It was a short ride tonight, just down the hill to meet R. and friends for dinner, the last one before she and her boyfriend head off to Cambridge. I will miss them, and oh my, I get tired of leaving/people leaving! All good things in her future, though, so I’m excited to see what happens next. I rode home up Charles Avenue, a quick stop to say hi to R. and A. as they enjoyed dinner outside–I think they call that “al fresco” or somesuch. R. said it was going to rain, and about 12 seconds later the skies opened up and dumped a monsoon on the streets. I tried to outrace the raindrops, but I gave up as I crossed North Avenue, ducking under the gas station canopy that reminds me of my old favorite gas station where I spent many a night during just this kind of moment in New Orleans. I waited out the three minute downpour and then O. rode up on her bike, and it all just felt serendipitous. Where are you going? Can I join? Of course. We rode to the bar, I bought us a couple of beers, we toasted another successful community fundraiser, and then it was time to ride home, the air just a bit cooler after the storm, but still thick with Baltimore’s promised humidity, another reminder of New Orleans. That place was home, but now this place is, made that way by riding my bike and being willing to get off and say hi.
I woke up too early but early enough to meet M., D., and J. For a pre-brunch coffee and muffin. It was just after 9:00am on a Sunday, so the streets were empty, the air smelling a bit like somebody had a “good” time last night. I pedaled over to St. Claude to pick up the bike lane, but I got stopped by another train on the tracks at Press Street. Yep, the same Press Street where Plessy tried to take a seat, but now it’s where we regularly get stuck waiting for a train to roll up and down the tracks, switching rails, but it’s still Plessy’s street just the same. Most folks know to take a right here and beat the train at Chartres, but I was in no mood to race, happy to settle in and watch the thing rock back and forth, back and forth. But then cars were making their turns and going around the train, and I felt like some kind of rube, standing there waiting with my bicycle like I didn’t know I could go around. I gave in to the phantom peer pressure and went on my way, stopping to take a picture of train at momentary rest with yet another vehicle going around. it is rather amazing to me sometimes how much work I have to do to make myself stand still, and I wouldn’t have minded standing still a little longer this morning. And then I rolled up to the cafe just as M. and D. did, and I was just happy to see them. I am going to miss some friends something fierce.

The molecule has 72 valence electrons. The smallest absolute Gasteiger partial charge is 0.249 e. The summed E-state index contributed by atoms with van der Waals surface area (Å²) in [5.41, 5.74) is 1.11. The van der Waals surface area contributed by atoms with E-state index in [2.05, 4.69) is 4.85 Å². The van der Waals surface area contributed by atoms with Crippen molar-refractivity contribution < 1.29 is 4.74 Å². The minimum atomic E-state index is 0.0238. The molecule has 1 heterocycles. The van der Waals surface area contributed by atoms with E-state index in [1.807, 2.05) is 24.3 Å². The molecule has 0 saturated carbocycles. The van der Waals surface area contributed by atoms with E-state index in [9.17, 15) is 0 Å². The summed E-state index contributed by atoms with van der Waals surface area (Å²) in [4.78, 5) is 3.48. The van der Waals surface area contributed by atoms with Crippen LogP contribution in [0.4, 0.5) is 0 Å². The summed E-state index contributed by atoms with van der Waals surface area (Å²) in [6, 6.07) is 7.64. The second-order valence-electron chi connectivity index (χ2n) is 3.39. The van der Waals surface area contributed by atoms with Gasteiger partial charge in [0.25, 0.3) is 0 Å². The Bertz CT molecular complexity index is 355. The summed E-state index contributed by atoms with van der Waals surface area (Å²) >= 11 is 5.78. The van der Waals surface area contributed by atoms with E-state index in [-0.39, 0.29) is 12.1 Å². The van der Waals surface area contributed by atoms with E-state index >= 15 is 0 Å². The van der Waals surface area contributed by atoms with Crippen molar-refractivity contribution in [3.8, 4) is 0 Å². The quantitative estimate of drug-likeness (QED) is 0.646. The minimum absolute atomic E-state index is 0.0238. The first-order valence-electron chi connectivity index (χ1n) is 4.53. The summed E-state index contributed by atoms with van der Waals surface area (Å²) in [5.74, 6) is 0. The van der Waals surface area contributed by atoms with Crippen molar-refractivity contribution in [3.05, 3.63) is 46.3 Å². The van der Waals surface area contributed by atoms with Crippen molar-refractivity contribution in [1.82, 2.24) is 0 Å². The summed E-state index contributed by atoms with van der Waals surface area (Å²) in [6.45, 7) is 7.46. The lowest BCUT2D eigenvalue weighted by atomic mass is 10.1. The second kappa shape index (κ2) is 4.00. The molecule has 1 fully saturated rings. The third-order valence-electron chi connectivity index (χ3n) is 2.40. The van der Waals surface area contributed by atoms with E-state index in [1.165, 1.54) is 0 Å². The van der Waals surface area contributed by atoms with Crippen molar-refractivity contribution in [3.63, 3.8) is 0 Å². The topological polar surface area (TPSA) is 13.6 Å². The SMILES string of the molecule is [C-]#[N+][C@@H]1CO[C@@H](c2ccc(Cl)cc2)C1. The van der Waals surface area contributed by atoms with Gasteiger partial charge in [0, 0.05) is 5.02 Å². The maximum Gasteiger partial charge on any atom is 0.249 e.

The weather was just about perfect today, though the wind would a bit slower and the temps a bit higher, if I had my druthers. It seemed like everybody was out today, and the traffic sure made it seem that way. I sped up St. Charles, beating the drivers headed to a home tour–I just don’t get the appeal of those–and the rest headed to Tulane for Crawfest and its 16,000 pounds of crawfish (or, as J. pointed out, two tons). I was feeling a bit crowd-averse, so I headed to Carrollton for lunch and the bookstore. By the time evening rolled around and I’d had my nap, I was ready for company. I pedaled to Mid-City to meet D., M., and S. We headed to Dupre Street to the new burrito speakeasy, “Burrito Juke Joint,” set up in the chef’s backyard. I snapped this photo of the early line as we waited for our orders. The line got longer and longer as the night progressed; we lingered, chatting with friends who had the same idea. The night ended with some porch sitting and some stoop sitting. I asked S., who is somewhat of an expert, if tonight’s backyard burritos resembled a juke joint in any way. Turns out, no. My curried chickpeas and potatoes with rice, cheese, and sour cream wasn’t really a burrito either, but tonight was just exactly what I needed. I rode home weaving through drunk prom traffic in the Quarter, glad to have a very different idea for the perfect night.
I enjoyed another day in frigid northern California today, riding my bike around Oakland. As I mentioned in a previous post, I lived here for years, though it now seems like a lifetime ago. When I lived here before I didn’t have a bicycle, and my life was much, much different from its current incarnation (and not just because of the bike). Continue reading
My dear friend S. is leaving in the morning, and I am so very sad. S. is the kind of friend you think only people on TV get to have–you know, the kind who see the world just as you do, except when they don’t, in which case they let you see something entirely differently. Now that is a gift. Continue reading